Melinda Smith

Melinda Smith is a poet, editor, teacher, arts advocate and event curator based in Canberra. She is the author of seven poetry collections, including the 2014 Prime Minister’s Literary Award-winner Drag down to unlock or place an emergency call. She frequently collaborates with artists in other disciplines including dancers, musicians and visual artists, and is also a former poetry editor of The Canberra Times. Her latest books are Goodbye, Cruel (Pitt Street Poetry, 2017) the chapbook Listen, bitch with artist Caren Florance (Recent Work Press, 2019) and Man-handled (Recent Work Press, 2020).

Links: melindasmithpoet.com and en.wikipedia.org/wiki/Melinda_Smith

Flying Islands Pocket Poet Publications

Perfectly Bruised

Perfectly Bruised is a bi-lingual selection of Melinda Smith’s work between 2001 and 2019, in English and Mandarin. Her poetry shifts between multiple voices, perspectives, and forms, by turns quirky, witty, tender and forceful. The judges of the Australian Prime Minister’s Literary Award described her as ‘a major new poet’ and her work as ‘full of unexpected and richly varied pleasures’, praising ‘its range of technique and tone’ and ‘its depth of ideas, imagery and emotion’. In this selection from her work the reader is often surprised, and sometimes disoriented – but never bored.

Translated by Karen Kun and Beibei Chen.

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Kerri Shying

Kerri Shying is a poet of Chinese, Australian and Wiradjuri heritage who recently published sing out when you want me, a poetry collection that arose from receiving a Writing NSW Early Career Writer Grant in 2016. Membership & development officer Sherry Landow caught up with Kerri about the collection and other writing projects.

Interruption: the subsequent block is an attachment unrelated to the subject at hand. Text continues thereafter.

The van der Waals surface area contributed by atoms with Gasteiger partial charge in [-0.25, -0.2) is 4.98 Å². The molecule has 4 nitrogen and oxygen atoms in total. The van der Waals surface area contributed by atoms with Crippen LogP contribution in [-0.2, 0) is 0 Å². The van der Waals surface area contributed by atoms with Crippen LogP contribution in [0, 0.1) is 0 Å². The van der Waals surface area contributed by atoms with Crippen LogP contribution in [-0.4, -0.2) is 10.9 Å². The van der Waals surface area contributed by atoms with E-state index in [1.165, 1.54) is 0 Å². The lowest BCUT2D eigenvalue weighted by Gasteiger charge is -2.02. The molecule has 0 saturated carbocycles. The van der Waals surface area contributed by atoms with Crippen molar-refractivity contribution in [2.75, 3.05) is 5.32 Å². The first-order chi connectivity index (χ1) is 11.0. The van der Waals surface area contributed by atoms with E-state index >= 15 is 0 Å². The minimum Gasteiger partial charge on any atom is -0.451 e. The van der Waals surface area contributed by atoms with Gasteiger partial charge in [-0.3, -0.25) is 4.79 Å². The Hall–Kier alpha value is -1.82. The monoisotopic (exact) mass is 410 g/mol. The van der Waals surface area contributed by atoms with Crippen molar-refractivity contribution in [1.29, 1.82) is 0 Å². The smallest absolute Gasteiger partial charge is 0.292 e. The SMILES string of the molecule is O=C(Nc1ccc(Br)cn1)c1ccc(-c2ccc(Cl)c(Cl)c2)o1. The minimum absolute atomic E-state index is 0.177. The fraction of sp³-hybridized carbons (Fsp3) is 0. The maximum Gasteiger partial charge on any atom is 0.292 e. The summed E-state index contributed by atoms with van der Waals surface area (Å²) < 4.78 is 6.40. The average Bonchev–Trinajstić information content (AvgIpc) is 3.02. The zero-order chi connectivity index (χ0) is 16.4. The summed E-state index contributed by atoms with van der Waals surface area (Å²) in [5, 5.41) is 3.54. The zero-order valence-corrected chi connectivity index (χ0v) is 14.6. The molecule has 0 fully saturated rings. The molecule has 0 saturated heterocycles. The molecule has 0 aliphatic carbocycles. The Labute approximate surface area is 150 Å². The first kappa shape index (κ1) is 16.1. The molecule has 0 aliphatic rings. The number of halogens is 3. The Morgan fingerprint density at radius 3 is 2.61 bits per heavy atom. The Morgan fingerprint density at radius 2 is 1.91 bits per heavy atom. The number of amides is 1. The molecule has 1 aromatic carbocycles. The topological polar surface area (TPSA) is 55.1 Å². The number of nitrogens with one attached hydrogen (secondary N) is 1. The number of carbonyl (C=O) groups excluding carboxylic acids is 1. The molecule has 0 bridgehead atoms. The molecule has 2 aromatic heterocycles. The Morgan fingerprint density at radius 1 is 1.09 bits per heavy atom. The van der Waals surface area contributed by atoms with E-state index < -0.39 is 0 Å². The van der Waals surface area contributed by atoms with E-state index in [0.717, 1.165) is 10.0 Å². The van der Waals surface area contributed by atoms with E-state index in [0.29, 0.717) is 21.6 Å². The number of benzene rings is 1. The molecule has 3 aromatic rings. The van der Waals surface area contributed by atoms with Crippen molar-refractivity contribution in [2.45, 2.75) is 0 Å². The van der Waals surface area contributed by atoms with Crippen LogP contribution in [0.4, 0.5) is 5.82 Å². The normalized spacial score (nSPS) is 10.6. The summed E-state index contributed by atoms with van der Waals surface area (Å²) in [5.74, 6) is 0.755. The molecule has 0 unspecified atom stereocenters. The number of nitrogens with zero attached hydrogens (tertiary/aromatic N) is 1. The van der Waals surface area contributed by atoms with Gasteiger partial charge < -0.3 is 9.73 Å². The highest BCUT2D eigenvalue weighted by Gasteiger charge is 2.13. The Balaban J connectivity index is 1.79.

Flying Islands Pocket Poet Publications

Knitting Mangrove Roots

In National Library of Australia

Kerri Shying’s poetry taps into a very rich vein of experience. The work draws the reader in like an old friend, combining nourishing warmth with a subtle, snarky humour so precise, you can’t help laughing out loud. Knitting Mangrove Roots is Shying’s third book of poetry. The cover features a handmade “scarecrow” that is both homely and exotic, which is a good description of the poetry in this work. Though the book is the handsome pocket-size that Flying Island Books have become known for, Knitting Mangrove Roots is very much a full length collection. There are 86 poems in quite small text, each following the “elevensies” form that Shying invented and used to good effect in her book Elevensies, published in 2018 as part of Puncher and Wattman’s Slow Loris series. The form involves poems of eleven lines, with a jutting, italicised title in the middle separating the first and last parts. There is no punctuation, and everything is in lower case which gives the poems a soft quality that underlines Shying’s sharp vision. The unique structure of these poems presents a continuum from piece to piece as the title leans out towards the next poem. It almost feels as those these italicised titles form their own poem working simultaneously with the other pieces and sitting outside perimeter of the page. Each poem is short enough to read quickly and dense enough to savour through multiple re-readings.